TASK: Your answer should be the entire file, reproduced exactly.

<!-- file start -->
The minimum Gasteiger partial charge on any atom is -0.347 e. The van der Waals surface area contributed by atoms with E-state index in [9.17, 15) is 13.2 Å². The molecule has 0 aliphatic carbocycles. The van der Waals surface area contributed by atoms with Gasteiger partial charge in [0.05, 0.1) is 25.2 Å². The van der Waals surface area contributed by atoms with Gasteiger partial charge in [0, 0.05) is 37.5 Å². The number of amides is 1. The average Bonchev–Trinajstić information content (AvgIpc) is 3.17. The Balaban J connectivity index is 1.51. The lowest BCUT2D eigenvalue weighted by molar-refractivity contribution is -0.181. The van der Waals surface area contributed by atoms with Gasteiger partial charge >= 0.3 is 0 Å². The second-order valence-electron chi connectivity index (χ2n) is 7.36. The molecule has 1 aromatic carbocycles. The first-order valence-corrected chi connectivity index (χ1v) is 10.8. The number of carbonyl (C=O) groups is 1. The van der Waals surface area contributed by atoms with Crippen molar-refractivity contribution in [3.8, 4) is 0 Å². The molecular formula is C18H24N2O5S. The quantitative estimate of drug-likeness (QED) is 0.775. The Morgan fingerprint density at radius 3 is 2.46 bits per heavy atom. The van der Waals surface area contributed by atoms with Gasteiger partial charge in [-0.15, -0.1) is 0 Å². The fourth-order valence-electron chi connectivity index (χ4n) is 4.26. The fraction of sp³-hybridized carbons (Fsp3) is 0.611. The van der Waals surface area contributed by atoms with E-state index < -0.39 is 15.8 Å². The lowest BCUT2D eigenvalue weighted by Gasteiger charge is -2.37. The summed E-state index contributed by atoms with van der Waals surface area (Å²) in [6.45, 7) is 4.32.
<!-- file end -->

The minimum Gasteiger partial charge on any atom is -0.347 e. The van der Waals surface area contributed by atoms with E-state index in [9.17, 15) is 13.2 Å². The molecule has 0 aliphatic carbocycles. The van der Waals surface area contributed by atoms with Gasteiger partial charge in [0.05, 0.1) is 25.2 Å². The van der Waals surface area contributed by atoms with Gasteiger partial charge in [0, 0.05) is 37.5 Å². The number of amides is 1. The average Bonchev–Trinajstić information content (AvgIpc) is 3.17. The Balaban J connectivity index is 1.51. The lowest BCUT2D eigenvalue weighted by molar-refractivity contribution is -0.181. The van der Waals surface area contributed by atoms with Gasteiger partial charge >= 0.3 is 0 Å². The second-order valence-electron chi connectivity index (χ2n) is 7.36. The molecule has 1 aromatic carbocycles. The first-order valence-corrected chi connectivity index (χ1v) is 10.8. The number of carbonyl (C=O) groups is 1. The van der Waals surface area contributed by atoms with Crippen molar-refractivity contribution in [3.8, 4) is 0 Å². The molecular formula is C18H24N2O5S. The quantitative estimate of drug-likeness (QED) is 0.775. The Morgan fingerprint density at radius 3 is 2.46 bits per heavy atom. The van der Waals surface area contributed by atoms with Gasteiger partial charge in [-0.15, -0.1) is 0 Å². The fourth-order valence-electron chi connectivity index (χ4n) is 4.26. The fraction of sp³-hybridized carbons (Fsp3) is 0.611. The van der Waals surface area contributed by atoms with E-state index < -0.39 is 15.8 Å². The lowest BCUT2D eigenvalue weighted by Gasteiger charge is -2.37. The summed E-state index contributed by atoms with van der Waals surface area (Å²) in [6.45, 7) is 4.32.